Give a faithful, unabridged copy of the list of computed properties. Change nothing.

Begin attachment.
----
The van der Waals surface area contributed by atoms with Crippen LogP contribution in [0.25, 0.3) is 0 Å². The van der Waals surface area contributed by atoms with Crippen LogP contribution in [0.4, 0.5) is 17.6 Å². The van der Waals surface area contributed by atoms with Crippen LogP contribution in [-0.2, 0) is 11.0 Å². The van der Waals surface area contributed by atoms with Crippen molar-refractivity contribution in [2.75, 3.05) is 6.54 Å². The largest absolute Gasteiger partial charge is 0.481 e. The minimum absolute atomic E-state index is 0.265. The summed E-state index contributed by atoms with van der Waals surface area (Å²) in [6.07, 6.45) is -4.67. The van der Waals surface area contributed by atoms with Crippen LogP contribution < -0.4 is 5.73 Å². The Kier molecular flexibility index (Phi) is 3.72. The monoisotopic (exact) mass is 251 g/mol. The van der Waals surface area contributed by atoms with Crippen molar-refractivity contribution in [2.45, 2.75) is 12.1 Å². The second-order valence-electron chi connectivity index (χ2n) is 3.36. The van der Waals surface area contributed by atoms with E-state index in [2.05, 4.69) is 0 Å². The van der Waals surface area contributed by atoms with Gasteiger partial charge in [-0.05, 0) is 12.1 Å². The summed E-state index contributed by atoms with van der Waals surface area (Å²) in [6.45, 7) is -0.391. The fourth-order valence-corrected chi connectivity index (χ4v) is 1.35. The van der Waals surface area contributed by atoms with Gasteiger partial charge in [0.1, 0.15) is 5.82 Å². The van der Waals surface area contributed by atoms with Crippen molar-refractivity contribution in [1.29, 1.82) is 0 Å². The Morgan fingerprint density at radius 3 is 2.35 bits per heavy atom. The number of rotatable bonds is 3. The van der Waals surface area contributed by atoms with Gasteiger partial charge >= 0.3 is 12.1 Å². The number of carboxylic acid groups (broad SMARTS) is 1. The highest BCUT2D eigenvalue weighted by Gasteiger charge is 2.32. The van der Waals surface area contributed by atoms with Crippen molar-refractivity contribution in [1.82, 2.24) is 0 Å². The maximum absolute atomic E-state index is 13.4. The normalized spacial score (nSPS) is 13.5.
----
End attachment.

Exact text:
The van der Waals surface area contributed by atoms with Crippen LogP contribution in [0.25, 0.3) is 0 Å². The van der Waals surface area contributed by atoms with Crippen LogP contribution in [0.4, 0.5) is 17.6 Å². The van der Waals surface area contributed by atoms with Crippen LogP contribution in [-0.2, 0) is 11.0 Å². The van der Waals surface area contributed by atoms with Crippen molar-refractivity contribution in [2.75, 3.05) is 6.54 Å². The largest absolute Gasteiger partial charge is 0.481 e. The minimum absolute atomic E-state index is 0.265. The summed E-state index contributed by atoms with van der Waals surface area (Å²) in [6.07, 6.45) is -4.67. The van der Waals surface area contributed by atoms with Crippen LogP contribution < -0.4 is 5.73 Å². The Kier molecular flexibility index (Phi) is 3.72. The monoisotopic (exact) mass is 251 g/mol. The van der Waals surface area contributed by atoms with Crippen molar-refractivity contribution in [2.45, 2.75) is 12.1 Å². The second-order valence-electron chi connectivity index (χ2n) is 3.36. The van der Waals surface area contributed by atoms with E-state index in [2.05, 4.69) is 0 Å². The van der Waals surface area contributed by atoms with Gasteiger partial charge in [-0.05, 0) is 12.1 Å². The summed E-state index contributed by atoms with van der Waals surface area (Å²) in [6.45, 7) is -0.391. The fourth-order valence-corrected chi connectivity index (χ4v) is 1.35. The van der Waals surface area contributed by atoms with Gasteiger partial charge in [0.1, 0.15) is 5.82 Å². The van der Waals surface area contributed by atoms with Crippen molar-refractivity contribution in [1.29, 1.82) is 0 Å². The Morgan fingerprint density at radius 3 is 2.35 bits per heavy atom. The number of rotatable bonds is 3. The van der Waals surface area contributed by atoms with Gasteiger partial charge >= 0.3 is 12.1 Å². The number of carboxylic acid groups (broad SMARTS) is 1. The highest BCUT2D eigenvalue weighted by Gasteiger charge is 2.32. The van der Waals surface area contributed by atoms with Crippen molar-refractivity contribution in [1.82, 2.24) is 0 Å². The maximum absolute atomic E-state index is 13.4. The normalized spacial score (nSPS) is 13.5.